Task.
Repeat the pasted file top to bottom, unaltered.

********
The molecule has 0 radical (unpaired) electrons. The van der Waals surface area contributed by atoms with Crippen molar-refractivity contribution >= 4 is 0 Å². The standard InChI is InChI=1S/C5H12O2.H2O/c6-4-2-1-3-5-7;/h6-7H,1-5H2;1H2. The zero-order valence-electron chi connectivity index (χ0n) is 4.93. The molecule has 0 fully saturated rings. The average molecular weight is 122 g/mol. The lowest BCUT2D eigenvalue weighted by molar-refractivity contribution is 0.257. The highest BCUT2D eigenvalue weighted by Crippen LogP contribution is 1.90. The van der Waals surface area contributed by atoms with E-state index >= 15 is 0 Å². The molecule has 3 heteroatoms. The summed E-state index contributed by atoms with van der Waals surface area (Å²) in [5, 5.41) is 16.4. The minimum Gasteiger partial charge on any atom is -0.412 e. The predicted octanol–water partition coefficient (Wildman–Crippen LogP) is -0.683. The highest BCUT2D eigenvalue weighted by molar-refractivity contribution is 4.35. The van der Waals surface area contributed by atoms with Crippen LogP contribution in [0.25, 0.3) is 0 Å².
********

The molecule has 0 radical (unpaired) electrons. The van der Waals surface area contributed by atoms with Crippen molar-refractivity contribution >= 4 is 0 Å². The standard InChI is InChI=1S/C5H12O2.H2O/c6-4-2-1-3-5-7;/h6-7H,1-5H2;1H2. The zero-order valence-electron chi connectivity index (χ0n) is 4.93. The molecule has 0 fully saturated rings. The average molecular weight is 122 g/mol. The lowest BCUT2D eigenvalue weighted by molar-refractivity contribution is 0.257. The highest BCUT2D eigenvalue weighted by Crippen LogP contribution is 1.90. The van der Waals surface area contributed by atoms with E-state index >= 15 is 0 Å². The molecule has 3 heteroatoms. The summed E-state index contributed by atoms with van der Waals surface area (Å²) in [5, 5.41) is 16.4. The minimum Gasteiger partial charge on any atom is -0.412 e. The predicted octanol–water partition coefficient (Wildman–Crippen LogP) is -0.683. The highest BCUT2D eigenvalue weighted by molar-refractivity contribution is 4.35. The van der Waals surface area contributed by atoms with Crippen LogP contribution in [0.25, 0.3) is 0 Å².